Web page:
To her I suggest the only way to flourish as a human being is unpaid work. The work that is the great equalizer of men and women across cultures, across all history and time. The work of care. I feel far greater satisfaction at night when I help someone far more than when I get a paycheck. I am not Godless or a slave to the god of self glory-- development of my own personal morality is far more rewarding than another plaque on my wall--

So my social statement is this- I am a woman, a smart woman, I don't want another woman to speak for me. I have a voice, my own voice. The press may not quote me, like Linda Hirschman, so my voice may not be as loud- many whispers can create a great sound--I am one woman just as she is, of equal importance, with a voice as unrelenting, as strong and as valid- Don't pity me, don't trouble yourself that society has done me wrong, don't fear I may never escape this domestic drudgery and become enlightened--This life, as a mother, as a mother who stays home, is my choice. I walked away from a tenure track college teaching job because I wanted to. I wanted to experience motherhood without distraction. Homemaking is not drudgery, paid work is not bliss. I am still the same girl who grew up knowing she could do anything she wanted--And guess what- world is still on a silver platter before her and she is still choosing all the greatest delicacies of life to enjoy.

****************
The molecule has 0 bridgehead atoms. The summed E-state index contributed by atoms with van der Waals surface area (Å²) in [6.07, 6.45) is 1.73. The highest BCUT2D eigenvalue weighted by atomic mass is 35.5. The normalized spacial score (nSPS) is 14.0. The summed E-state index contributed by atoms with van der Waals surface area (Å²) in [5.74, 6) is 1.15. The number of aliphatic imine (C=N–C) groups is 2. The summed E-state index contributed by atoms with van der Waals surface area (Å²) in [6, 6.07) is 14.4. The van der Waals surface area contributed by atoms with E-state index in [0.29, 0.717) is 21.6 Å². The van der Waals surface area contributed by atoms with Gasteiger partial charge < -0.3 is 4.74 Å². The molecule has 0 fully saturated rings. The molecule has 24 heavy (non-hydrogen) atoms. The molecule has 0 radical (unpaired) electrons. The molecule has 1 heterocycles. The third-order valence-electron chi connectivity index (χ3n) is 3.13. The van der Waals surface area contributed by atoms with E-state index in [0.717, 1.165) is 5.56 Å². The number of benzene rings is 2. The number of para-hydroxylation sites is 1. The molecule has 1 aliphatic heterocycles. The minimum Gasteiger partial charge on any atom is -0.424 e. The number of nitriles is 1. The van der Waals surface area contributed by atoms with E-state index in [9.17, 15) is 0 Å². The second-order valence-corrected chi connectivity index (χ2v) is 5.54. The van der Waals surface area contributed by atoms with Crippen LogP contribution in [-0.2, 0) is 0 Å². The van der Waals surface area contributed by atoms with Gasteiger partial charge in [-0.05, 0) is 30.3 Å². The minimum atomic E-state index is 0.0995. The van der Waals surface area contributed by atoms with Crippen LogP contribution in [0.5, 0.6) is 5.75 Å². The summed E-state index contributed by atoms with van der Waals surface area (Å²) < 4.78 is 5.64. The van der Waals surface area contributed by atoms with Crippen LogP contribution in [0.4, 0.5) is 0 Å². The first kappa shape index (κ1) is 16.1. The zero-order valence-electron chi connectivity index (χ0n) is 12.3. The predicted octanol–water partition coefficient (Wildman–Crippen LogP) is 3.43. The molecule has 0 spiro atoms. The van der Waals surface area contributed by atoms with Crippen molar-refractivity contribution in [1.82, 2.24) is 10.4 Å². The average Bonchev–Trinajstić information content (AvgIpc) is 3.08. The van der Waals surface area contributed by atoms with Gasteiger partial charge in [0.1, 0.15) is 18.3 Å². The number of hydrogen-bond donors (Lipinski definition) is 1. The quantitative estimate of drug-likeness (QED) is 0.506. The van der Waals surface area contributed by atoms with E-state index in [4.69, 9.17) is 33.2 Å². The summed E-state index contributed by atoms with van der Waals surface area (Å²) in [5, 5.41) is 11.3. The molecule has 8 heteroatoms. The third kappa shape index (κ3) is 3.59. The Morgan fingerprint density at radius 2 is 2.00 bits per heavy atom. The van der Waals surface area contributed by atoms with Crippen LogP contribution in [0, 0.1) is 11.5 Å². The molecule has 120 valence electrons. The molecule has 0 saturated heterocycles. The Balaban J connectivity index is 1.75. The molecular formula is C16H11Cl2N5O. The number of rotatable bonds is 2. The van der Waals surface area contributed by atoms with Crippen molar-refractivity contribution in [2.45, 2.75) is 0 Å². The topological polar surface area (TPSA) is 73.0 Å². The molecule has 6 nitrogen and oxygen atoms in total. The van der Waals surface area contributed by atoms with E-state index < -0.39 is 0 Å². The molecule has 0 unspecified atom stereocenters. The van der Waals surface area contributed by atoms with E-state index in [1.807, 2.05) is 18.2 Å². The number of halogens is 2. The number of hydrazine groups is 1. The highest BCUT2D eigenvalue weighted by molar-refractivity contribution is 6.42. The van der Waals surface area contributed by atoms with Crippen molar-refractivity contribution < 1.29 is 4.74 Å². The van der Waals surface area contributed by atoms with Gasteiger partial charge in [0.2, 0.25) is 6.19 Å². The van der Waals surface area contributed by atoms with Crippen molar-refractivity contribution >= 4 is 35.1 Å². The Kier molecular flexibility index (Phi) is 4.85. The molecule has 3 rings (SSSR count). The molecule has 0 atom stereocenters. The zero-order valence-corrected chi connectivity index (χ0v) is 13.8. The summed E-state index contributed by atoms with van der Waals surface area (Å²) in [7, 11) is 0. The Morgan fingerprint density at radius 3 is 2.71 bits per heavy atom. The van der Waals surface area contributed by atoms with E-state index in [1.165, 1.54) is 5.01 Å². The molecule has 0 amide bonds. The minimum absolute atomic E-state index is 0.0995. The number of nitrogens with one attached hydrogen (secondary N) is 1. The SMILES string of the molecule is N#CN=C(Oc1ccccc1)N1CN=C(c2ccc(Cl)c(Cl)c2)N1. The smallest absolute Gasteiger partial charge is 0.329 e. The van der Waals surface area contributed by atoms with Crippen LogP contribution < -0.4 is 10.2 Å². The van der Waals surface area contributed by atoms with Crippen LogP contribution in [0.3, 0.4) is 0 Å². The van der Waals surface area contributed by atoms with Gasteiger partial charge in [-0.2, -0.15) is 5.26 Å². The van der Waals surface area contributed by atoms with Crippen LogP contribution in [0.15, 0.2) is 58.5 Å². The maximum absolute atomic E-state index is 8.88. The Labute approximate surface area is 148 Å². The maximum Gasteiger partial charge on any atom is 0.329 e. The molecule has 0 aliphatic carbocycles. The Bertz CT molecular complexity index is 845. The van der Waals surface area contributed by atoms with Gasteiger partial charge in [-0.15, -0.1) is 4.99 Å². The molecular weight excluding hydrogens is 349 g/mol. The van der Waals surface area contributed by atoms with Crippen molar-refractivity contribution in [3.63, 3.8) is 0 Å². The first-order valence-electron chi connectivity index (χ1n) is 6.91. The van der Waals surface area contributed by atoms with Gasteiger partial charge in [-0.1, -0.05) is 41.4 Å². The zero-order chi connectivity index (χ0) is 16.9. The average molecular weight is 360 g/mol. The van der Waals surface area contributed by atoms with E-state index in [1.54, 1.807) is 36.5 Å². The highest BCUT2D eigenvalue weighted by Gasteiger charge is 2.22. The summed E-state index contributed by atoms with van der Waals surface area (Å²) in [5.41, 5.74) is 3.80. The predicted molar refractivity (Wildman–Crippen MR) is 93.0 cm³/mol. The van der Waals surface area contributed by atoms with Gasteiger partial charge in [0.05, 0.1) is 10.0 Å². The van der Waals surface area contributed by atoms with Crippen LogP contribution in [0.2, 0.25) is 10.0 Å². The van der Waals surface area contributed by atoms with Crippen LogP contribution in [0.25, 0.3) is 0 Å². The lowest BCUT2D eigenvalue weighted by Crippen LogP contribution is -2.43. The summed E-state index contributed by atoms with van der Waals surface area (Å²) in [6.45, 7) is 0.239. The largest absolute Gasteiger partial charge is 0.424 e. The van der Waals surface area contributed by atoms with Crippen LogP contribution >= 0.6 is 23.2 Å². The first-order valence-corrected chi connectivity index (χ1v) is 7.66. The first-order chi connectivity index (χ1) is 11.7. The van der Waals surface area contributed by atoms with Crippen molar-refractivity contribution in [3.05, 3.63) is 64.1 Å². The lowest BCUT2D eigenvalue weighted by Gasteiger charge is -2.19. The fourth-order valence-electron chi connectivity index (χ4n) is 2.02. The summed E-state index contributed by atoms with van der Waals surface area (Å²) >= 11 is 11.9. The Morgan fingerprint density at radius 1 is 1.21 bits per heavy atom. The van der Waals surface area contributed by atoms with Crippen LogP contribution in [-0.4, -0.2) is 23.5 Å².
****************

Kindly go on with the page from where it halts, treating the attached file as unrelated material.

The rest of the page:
16 comments:

Nettie said...

You may add my whisper to yours! It is really time for a new feminism, one that does tell the world that being a woman and mother is wonderful! My parents also told me I could be/do anything I wanted, but it was the example of my mother that showed me that motherhood is the finest occupation a woman can have.

Julie said...

Thank you thank you thank you! Beautiful, inspiring post!

Gabriela said...

You've got my whisper too! I am with you-I am choosing motherhood. I know I could do many other things;that doesn't mean I should, at this point in my life, do all of them. It also doesn't mean that I have given up my identiy or my indivduality OR my brains!

Thanks!

P.S. I tought college classes too! Biology. Loved it.

Julie said...

I don't know if you're interested, but you helped something really *click* for me this morning: http://rarelyhomemom.blogspot.com/2006/05/food-for-thought.html

thanks again

itybtyfrog said...

All I can say is AMEN to that!!! What a great post!